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Words Onscreen

By Naomi S. Baron

Words Onscreen "explores how technology is reshaping our understanding of what it means to read."


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Communication Accommodation Theory

Edited by Howard Giles

Most people modify their ways of speaking, writing, texting, and e-mailing, and so on, according to the people with whom they are communicating. This fascinating book asks why we 'accommodate' to others in this way, and explores the various social consequences arising from it.


Academic Paper


Title: Teaching Multimodal and Digital Literacy in L2 Settings: New Literacies, New Basics, New Pedagogies
Author: Heather Lotherington
Homepage: http://www.monash.edu.au/ling/hl.htm
Institution: Monash University
Author: Jennifer Jenson
Linguistic Field: Applied Linguistics; Language Acquisition
Abstract: Globalization and digitization have reshaped the communication landscape, affecting how and with whom we communicate, and deeply altering the terrain of language and literacy education. As children in urban contexts become socialized into communities of increasing cultural and communicational connectivity, complexity, and convergence (Jenkins, 2004), and funding for specialist second language (L2) support declines, classrooms have become linguistically heterogeneous spaces where every teacher is a teacher of L2 learners.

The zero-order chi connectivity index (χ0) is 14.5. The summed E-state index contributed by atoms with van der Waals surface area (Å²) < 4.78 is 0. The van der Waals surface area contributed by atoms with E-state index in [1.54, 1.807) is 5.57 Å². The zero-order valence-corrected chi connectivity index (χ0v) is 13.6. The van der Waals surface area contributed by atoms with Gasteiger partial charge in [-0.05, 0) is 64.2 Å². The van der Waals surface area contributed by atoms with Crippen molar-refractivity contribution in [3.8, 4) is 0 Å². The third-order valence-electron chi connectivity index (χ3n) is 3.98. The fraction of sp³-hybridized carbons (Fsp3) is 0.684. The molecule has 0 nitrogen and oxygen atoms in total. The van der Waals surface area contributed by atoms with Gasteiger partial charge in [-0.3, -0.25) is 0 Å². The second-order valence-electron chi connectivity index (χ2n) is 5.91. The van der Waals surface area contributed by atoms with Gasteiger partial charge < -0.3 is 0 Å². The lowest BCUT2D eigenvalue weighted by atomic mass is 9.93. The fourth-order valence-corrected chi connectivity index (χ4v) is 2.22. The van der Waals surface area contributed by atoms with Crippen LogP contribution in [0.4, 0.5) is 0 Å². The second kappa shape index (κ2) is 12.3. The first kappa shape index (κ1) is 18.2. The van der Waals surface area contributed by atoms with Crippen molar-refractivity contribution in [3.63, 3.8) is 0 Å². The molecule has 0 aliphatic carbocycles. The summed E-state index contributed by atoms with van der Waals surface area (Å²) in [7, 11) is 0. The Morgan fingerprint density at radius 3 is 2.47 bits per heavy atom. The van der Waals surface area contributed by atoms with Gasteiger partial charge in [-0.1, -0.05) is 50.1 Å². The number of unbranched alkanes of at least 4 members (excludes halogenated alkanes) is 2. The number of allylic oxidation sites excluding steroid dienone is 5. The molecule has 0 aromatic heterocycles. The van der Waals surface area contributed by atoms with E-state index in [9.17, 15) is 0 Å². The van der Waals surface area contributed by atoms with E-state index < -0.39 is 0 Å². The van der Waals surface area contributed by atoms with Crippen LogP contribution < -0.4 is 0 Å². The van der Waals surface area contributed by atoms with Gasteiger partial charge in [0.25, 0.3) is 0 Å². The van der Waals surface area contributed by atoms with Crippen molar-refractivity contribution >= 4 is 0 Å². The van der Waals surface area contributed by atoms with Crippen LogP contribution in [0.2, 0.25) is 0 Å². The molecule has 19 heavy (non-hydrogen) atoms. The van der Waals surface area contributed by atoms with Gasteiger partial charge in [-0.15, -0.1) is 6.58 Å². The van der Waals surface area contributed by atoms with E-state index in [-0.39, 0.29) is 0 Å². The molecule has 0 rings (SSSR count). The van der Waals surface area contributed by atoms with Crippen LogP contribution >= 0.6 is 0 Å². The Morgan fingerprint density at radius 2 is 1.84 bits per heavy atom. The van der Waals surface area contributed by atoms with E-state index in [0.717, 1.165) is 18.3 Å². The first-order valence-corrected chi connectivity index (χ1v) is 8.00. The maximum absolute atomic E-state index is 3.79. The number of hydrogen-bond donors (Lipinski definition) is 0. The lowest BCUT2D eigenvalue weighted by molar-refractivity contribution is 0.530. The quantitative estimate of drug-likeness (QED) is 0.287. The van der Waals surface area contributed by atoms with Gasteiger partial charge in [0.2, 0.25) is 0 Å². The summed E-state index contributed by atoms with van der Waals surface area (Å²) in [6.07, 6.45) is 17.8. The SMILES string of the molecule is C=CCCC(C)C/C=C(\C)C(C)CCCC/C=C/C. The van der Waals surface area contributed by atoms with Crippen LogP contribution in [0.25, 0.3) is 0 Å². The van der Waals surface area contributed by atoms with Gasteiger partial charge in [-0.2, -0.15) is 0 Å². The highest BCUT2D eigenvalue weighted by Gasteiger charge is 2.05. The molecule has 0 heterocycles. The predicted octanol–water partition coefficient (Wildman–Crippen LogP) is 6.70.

This article has two purposes: The first is to give an overview of the concept of multimodal literacies, which utilize diverse media to represent visual, audio, gestural, spatial, and tactile dimensions of communication in addition to traditional written and oral forms (Cope & Kalantzis, 2009a). Since the New London Group's manifesto on multiliteracies in 1996, which merged language and literacy education agendas in L2 teaching, language arts, media literacy, and cultural studies, new basics have developed that apply to all classrooms and all learners. Second, this article reviews and reports on innovative pedagogical approaches to multimodal literacies involving L2 learners. These are grounded theoretically (Cope & Kalantzis, 2009a, 2009b; Kress, 2003, 2010; New London Group, 1996) and epistemologically (de Castell & Jenson, 2003; Gee, 2009, 2010; Kellner, 2004; Lankshear & Knobel, 2003, 2006).

CUP AT LINGUIST

This article appears IN Annual Review of Applied Linguistics Vol. 31, Issue 1, which you can READ on Cambridge's site or on LINGUIST .

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